Call us old fashioned, but for some of us, printed matter still works. Not all folks like e-mail newsletters and printed material tends to have a longer shelf life and usually gets read multiple times.

In the meantime, thanks for your patience. You can download a PDF version of the On the Wing newsletter. No postage is required.

December 23, 2008

Holiday greetings and 2008 update from IBRRC

From: Jay Holcomb, Executive Director of IBRRC:

Hi everyone. I wanted to wrap up the year by telling you what we are up to and just wishing everyone a Merry Christmas. To most people this time of year is a time for celebrating and being with family and friends. It is the same for us also but at IBRRC we spend a lot of time NOT talking about oil spills during the holidays hoping that if we don’t acknowledge them then they won’t happen. Instead we just keep our fingers crossed, hoping that an oil spill will not happen and we wont be called into action. It comes from years of sacrificing holidays to oil spills. Make no mistake, its an honor for us to care for the birds in an oil spill but it is rarely convenient and always difficult. That is why we call this time of the year our, “oil spill season”. It is the season that we see the most oil spills.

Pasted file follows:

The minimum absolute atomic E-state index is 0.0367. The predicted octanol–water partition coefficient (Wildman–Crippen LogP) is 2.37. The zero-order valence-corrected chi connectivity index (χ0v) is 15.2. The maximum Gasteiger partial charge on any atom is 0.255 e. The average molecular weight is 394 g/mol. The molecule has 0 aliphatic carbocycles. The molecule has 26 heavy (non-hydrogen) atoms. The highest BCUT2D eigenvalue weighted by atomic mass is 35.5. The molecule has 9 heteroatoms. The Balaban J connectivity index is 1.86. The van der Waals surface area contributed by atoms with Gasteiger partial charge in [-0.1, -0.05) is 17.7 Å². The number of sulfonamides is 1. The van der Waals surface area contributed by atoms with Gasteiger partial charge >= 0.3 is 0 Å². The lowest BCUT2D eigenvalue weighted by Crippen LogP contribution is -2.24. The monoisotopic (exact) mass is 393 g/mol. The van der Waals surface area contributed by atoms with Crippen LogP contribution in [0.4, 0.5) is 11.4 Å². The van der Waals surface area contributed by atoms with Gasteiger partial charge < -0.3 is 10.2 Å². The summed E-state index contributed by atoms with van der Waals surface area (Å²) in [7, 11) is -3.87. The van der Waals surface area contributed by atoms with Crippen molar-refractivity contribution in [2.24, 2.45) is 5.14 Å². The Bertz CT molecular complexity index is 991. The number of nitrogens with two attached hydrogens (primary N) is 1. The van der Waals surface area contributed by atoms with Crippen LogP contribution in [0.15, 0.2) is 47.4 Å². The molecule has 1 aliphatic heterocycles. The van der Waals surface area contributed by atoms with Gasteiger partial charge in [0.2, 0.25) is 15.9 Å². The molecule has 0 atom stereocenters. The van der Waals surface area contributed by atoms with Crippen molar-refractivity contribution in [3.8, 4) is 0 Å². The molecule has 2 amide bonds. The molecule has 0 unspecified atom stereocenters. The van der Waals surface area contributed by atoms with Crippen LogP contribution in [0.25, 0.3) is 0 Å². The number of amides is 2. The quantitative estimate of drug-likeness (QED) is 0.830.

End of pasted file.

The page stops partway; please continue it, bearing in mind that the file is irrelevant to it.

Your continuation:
We have had some close calls so far this year and one spill that we responded to in Santa Barbara. A few weeks ago there was a spill in Santa Barbara and we responded as a participant organization of California’s Oiled Wildlife Care Network (OWCN). Only 3 oiled birds, two grebes and one red throated loon, were captured and rehabilitated in the San Pedro center. Unfortunately the loon died but the two grebes survived and were released on December 18 in San Pedro.